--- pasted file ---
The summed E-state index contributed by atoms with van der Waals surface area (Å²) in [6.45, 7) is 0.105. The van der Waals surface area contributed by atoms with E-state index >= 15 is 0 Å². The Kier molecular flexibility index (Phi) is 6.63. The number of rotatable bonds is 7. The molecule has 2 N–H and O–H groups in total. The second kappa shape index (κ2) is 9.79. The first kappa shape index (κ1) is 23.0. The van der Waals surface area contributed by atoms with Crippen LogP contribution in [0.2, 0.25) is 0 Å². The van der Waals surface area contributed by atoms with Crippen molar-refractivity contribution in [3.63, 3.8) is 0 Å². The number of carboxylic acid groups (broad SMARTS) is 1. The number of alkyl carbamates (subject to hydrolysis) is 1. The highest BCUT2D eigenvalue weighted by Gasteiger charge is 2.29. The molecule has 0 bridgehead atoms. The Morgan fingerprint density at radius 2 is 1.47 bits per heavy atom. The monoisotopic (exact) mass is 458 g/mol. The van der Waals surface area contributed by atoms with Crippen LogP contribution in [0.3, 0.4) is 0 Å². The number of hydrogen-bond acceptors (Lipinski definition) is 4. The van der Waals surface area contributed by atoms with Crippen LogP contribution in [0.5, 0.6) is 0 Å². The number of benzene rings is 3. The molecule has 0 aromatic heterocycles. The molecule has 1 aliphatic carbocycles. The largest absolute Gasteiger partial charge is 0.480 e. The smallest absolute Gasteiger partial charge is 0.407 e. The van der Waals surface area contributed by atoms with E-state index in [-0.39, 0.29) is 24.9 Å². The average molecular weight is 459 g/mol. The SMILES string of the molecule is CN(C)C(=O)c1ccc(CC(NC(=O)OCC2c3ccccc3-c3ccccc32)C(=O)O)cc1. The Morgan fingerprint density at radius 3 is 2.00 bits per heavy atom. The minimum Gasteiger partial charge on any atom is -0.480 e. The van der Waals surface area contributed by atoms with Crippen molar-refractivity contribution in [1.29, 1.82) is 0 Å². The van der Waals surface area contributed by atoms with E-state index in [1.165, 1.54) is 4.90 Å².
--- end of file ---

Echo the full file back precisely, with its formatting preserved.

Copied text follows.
The summed E-state index contributed by atoms with van der Waals surface area (Å²) in [6.45, 7) is 0.105. The van der Waals surface area contributed by atoms with E-state index >= 15 is 0 Å². The Kier molecular flexibility index (Phi) is 6.63. The number of rotatable bonds is 7. The molecule has 2 N–H and O–H groups in total. The second kappa shape index (κ2) is 9.79. The first kappa shape index (κ1) is 23.0. The van der Waals surface area contributed by atoms with Crippen LogP contribution in [0.2, 0.25) is 0 Å². The van der Waals surface area contributed by atoms with Crippen molar-refractivity contribution in [3.63, 3.8) is 0 Å². The number of carboxylic acid groups (broad SMARTS) is 1. The number of alkyl carbamates (subject to hydrolysis) is 1. The highest BCUT2D eigenvalue weighted by Gasteiger charge is 2.29. The molecule has 0 bridgehead atoms. The Morgan fingerprint density at radius 2 is 1.47 bits per heavy atom. The monoisotopic (exact) mass is 458 g/mol. The van der Waals surface area contributed by atoms with Crippen LogP contribution in [0.3, 0.4) is 0 Å². The number of hydrogen-bond acceptors (Lipinski definition) is 4. The van der Waals surface area contributed by atoms with Crippen LogP contribution in [0.5, 0.6) is 0 Å². The number of benzene rings is 3. The molecule has 0 aromatic heterocycles. The molecule has 1 aliphatic carbocycles. The largest absolute Gasteiger partial charge is 0.480 e. The smallest absolute Gasteiger partial charge is 0.407 e. The van der Waals surface area contributed by atoms with E-state index in [-0.39, 0.29) is 24.9 Å². The average molecular weight is 459 g/mol. The SMILES string of the molecule is CN(C)C(=O)c1ccc(CC(NC(=O)OCC2c3ccccc3-c3ccccc32)C(=O)O)cc1. The Morgan fingerprint density at radius 3 is 2.00 bits per heavy atom. The minimum Gasteiger partial charge on any atom is -0.480 e. The van der Waals surface area contributed by atoms with Crippen molar-refractivity contribution in [1.29, 1.82) is 0 Å². The van der Waals surface area contributed by atoms with E-state index in [1.165, 1.54) is 4.90 Å².